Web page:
Subsequent to the printing operation, the system passes to a sheet stripping operation 9 at which the used printing sheet is peeled off the surface of the vinyl blanket 3 and passed to a windup, not shown. The printed vinyl resin blanket 10 may then be processed further in any desired manner. Often, the printed vinyl resin blanket 10 will pass to an additional heating station to prepare it for the application of one or more clear wear coats. On cooling, the coated, printed, blanket may be cut into a suitable size for use as decorative tiles, particularly as floor tiles.
The corona discharge is obtained by utilizing devices available in commerce. The corona discharge is an electrical discharge used to activate a chemical reaction. In the present process, the corona discharge will normaly be used at atmospheric pressure in air. The blue glow normally seen at a corona discharge will be present and simply represents ionized air in that region. In the present method, it has been convenient to use two corona discharge units having a rated power output of 1500 watts each, although such units are often actually run at significantly less than their rated power. Additionally, in the present method, it has not been found necessary to run the corona discharge units continuously during the entire operation. The chemical modification of the surface of the reinforced silicone belt once achieved will maintain its integrity for a period of time ranging from a few minutes to a few hours. However, there will come a time when the vinyl blanket will begin to lift from the silicone belt as the transfer sheet is peeled off, thus indicating the need for renewed application of the corona discharge.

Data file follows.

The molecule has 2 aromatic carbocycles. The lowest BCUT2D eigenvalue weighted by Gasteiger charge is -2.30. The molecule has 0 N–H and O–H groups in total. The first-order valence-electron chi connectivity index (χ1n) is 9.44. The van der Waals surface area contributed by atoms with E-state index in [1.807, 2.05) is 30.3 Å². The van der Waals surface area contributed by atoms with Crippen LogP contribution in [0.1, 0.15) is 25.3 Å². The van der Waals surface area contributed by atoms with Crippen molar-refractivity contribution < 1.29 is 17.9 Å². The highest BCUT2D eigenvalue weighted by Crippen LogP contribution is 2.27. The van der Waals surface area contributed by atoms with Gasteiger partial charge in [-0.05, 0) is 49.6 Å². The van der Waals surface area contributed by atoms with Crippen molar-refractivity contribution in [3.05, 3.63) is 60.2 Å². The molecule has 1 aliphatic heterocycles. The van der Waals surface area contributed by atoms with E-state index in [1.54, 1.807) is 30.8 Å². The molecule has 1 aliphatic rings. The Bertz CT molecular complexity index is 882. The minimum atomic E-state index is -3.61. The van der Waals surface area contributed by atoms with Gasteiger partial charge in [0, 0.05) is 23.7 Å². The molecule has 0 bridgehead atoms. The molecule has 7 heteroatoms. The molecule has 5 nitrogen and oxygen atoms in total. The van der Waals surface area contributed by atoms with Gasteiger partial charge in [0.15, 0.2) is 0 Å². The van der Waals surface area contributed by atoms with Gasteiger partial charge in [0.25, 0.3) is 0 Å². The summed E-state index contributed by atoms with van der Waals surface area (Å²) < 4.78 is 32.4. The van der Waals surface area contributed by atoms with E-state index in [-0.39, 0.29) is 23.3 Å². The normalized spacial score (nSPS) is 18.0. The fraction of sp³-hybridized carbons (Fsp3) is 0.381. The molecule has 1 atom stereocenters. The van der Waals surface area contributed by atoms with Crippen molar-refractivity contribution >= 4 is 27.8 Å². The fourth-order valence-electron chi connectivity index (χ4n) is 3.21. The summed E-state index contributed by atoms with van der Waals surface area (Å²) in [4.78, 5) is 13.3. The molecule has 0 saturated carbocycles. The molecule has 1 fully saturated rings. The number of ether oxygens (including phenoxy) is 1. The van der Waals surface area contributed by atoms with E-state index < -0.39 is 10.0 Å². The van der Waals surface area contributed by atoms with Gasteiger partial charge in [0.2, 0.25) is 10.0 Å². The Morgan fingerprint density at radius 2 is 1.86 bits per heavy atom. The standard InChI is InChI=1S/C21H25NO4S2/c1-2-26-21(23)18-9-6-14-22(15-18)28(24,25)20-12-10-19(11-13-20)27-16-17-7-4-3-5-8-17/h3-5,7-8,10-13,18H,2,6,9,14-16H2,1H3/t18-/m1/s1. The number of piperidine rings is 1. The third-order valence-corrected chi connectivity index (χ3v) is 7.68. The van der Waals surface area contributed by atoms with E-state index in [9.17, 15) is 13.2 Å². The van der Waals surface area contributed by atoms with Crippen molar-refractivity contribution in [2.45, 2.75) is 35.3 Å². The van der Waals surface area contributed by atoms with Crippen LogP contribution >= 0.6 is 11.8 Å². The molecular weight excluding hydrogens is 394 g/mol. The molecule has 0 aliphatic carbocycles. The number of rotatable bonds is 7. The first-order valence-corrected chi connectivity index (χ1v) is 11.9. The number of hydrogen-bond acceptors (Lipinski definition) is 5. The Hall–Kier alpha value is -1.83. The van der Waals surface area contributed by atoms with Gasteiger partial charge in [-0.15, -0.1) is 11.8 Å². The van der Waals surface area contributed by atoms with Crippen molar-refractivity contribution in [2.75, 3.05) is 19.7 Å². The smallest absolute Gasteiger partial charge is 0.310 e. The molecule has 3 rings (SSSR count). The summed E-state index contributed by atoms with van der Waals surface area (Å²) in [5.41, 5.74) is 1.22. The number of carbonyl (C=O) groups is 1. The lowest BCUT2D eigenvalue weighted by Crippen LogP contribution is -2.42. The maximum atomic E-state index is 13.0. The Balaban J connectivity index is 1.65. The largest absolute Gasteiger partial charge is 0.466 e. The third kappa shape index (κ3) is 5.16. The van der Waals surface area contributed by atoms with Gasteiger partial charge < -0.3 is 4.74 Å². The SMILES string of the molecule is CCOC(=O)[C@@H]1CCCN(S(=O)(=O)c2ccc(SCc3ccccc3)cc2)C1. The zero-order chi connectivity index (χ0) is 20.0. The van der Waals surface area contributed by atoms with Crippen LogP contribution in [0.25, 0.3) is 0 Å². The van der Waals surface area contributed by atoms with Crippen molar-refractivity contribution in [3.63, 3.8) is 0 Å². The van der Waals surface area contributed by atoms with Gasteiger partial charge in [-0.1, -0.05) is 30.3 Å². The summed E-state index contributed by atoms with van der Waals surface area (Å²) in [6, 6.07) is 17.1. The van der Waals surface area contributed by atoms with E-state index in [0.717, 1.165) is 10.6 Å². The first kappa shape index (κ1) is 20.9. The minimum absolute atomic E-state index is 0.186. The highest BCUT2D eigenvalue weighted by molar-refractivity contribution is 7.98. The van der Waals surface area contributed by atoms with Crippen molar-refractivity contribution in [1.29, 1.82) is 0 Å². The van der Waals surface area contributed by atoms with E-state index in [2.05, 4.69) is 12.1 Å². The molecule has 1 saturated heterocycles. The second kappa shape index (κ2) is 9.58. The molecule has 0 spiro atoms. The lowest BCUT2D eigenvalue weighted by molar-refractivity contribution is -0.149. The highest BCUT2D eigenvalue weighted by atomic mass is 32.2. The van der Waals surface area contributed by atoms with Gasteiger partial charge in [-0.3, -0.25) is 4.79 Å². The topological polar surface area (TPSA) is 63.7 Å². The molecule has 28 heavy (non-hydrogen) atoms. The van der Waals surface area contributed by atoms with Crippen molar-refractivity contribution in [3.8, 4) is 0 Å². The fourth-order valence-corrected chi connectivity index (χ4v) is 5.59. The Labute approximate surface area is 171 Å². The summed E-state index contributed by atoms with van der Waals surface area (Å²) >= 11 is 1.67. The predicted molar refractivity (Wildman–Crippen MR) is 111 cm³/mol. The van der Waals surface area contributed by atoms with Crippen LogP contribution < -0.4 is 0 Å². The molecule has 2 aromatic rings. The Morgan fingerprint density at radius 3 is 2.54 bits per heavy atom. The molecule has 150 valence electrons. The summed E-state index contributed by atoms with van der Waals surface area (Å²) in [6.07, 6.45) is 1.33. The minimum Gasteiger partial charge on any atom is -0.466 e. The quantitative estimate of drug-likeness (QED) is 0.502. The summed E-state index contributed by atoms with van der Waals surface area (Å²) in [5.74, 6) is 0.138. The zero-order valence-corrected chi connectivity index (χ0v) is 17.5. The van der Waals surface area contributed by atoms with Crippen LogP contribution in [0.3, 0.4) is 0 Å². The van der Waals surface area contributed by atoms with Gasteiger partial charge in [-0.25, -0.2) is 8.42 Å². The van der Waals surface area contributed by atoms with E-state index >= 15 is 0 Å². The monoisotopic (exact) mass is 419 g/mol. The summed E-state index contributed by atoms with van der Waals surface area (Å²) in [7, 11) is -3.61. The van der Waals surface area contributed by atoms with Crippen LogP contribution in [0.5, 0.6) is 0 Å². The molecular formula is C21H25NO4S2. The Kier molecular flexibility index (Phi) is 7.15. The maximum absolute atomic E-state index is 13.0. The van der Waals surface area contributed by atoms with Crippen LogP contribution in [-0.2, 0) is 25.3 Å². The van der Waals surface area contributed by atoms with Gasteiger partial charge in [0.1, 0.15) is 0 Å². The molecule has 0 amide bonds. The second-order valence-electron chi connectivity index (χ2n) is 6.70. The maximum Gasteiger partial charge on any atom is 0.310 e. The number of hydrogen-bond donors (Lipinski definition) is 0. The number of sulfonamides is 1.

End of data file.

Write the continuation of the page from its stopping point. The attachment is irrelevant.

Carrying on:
The reinforced silicone belt is used because it best resists variations in size as it is subjected to both temperature and physical stresses as it transports the vinyl blanket. The silicone itself is made from poly(dimethyl siloxanes). The elastomeric silicone rubber used in its manufacture may contain modifying groups such as phenyl, vinyl, or other groups. The reinforcing means of the silicone rubber belt will normally be glass filaments, although other yarns and fibers capable of withstanding the temperature and physical stresses may be used. A typical belt that may be used is a P-570T glass fiber reinforced silicone rubber belt available from Permacel Division of Johnson and Johnson.